Many countries have begun monitoring how many products containing codeine customers purchase within a given time. These restraints are meant to cut down on codeine abuse. In the U.S., legal restrictions vary depending on the concentration of codeine in the medication. Cough syrups might fall under either a Schedule III or Schedule V classification, depending on the formula.
Tylenol 3 and Tylenol 4 are prescription medications that contain codeine and acetaminophen, or Tylenol. Tylenol 3 contains 30 mg of codeine and Tylenol 4 contains 60 mg. Tuzistra XR is another medication with a combination of promethazine and codeine. It is a cough syrup prescribed to treat runny noses and other allergy or cold symptoms. Fioricet with codeine and Phrenilin with codeine and caffeine are prescription medications used to treat migraine headaches.
How Is Codeine Consumed or Used?
Codeine is combined with different medications, such as acetaminophen in Tylenol 3, guaifenesin in Robitussin AC, and promethazine in prescription cough syrup. The varieties of codeine prescription medications like these come in either pill form, liquid form, or both. There is also an injectable version of codeine, which is less common.
The most popular form of codeine use is drinking cough syrup. This has become increasingly popular over the last decade, and people often refer to it as “Robo shots” or “Purple Drank.” It can be swallowed directly or mixed with sodas or other beverages.
In pill form, codeine can be swallowed whole or broken into smaller doses. Some people crush the pills into a fine powder and snort it. This causes the medication to enter the bloodstream more quickly and produces a faster, more intense high. Injecting codeine also produces an immediate onset of effects.
What Are the Risks and Causes of Codeine Abuse?
Addiction to any kind of opiate can happen very quickly – and it’s often very difficult to overcome. This varies greatly depending on the individual. Some people are more prone to addiction than others for various reasons. Also, some people have a body chemistry that can break down drugs faster than others.
Opioids have been around for a long time and there is much research available on how to treat addiction to these drugs.
When swallowed, codeine is passed through the liver, which converts it to morphine. The morphine then binds to opioid receptors all over the body. This causes a surge of dopamine in the brain, which produces a kind of euphoria. Because it has painkilling characteristics, it can also make a person feel drowsy and sedated, as well as experience a tingling or numb feeling in the body.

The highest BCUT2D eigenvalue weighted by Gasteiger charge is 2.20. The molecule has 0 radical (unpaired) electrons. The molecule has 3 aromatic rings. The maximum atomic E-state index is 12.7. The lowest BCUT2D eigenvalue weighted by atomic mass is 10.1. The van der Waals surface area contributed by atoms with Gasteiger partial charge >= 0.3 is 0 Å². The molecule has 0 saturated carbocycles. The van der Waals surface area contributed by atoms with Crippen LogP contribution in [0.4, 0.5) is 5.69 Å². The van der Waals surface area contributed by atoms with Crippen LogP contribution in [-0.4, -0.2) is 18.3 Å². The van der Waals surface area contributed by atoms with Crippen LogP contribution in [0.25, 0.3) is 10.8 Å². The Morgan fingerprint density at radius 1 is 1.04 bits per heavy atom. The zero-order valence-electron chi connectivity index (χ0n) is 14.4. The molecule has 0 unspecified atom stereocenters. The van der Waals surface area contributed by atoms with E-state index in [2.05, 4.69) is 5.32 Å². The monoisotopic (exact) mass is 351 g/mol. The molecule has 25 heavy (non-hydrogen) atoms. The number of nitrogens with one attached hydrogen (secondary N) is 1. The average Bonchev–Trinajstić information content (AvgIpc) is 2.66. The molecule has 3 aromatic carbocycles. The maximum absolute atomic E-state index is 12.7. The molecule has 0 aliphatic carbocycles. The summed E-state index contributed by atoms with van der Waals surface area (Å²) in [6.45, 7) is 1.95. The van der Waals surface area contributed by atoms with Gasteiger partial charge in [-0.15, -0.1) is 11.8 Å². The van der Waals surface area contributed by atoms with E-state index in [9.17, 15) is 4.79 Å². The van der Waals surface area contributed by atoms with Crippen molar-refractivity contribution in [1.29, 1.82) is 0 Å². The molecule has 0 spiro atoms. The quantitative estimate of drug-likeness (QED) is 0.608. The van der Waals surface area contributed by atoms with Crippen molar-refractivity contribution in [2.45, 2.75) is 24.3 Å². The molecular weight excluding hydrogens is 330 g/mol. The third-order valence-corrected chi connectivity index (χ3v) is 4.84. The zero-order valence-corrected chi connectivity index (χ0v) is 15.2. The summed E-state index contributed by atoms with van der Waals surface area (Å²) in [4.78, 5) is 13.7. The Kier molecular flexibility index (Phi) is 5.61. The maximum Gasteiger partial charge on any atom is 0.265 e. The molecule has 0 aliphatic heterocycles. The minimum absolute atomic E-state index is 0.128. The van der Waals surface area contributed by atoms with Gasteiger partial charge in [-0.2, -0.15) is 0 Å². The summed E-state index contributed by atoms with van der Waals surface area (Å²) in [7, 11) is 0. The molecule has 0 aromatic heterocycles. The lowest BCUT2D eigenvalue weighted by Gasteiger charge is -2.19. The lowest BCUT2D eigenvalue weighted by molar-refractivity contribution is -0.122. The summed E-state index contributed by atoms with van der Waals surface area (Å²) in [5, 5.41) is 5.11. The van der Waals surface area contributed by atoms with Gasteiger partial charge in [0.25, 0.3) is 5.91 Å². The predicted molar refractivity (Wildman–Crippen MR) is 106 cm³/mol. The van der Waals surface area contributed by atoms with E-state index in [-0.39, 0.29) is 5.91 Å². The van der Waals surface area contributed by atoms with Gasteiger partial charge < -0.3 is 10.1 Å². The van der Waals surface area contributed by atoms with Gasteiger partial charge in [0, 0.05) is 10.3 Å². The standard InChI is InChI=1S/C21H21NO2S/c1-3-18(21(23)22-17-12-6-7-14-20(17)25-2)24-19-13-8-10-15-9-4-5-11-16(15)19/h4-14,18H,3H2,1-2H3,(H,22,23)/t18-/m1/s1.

Codeine is a risky drug because doctors often prescribe it more readily than other, stronger opiates. People can visit a few different doctors and obtain prescriptions for codeine even if they don’t need them. This practice is called “doctor shopping.”
Getting codeine prescriptions and having a constant supply can easily lead people onto a path of addiction. Once a person is addicted, they will experience withdrawal symptoms once they try to stop using the drug. Using codeine for a prolonged period is very risky and increases the chances of developing dependency and addiction.
Codeine abuse can wreak havoc on a person’s life. If the body gets used to taking a drug to feel happy or relaxed, then it starts to get harder and harder to feel these ways without the drug. Codeine can be chronically abused and many people have overdosed on it, which can cause serious organ damage and even death. Taking codeine medication together with alcohol or other drugs can be extremely dangerous and even lethal.
What Are the Signs and Symptoms of Codeine Abuse?
A person who is abusing codeine has a high risk of developing a tolerance to it. This increases the risk of addiction. Friends and family might notice that the individual is taking codeine more often than prescribed or without a prescription. Most people who develop a codeine addiction began using it with a legitimate prescription. However, since the drug is usually only prescribed for a short period, they might seek it out illegally or look for other opioids on the street to stave off withdrawal symptoms and maintain their addiction.
Escalating use from prescription medications to buying illicit drugs is very dangerous. Opioids are also often laced with many different substances, including heroin, cocaine, ecstasy, and fentanyl. Fentanyl is known for causing thousands of overdoses and deaths.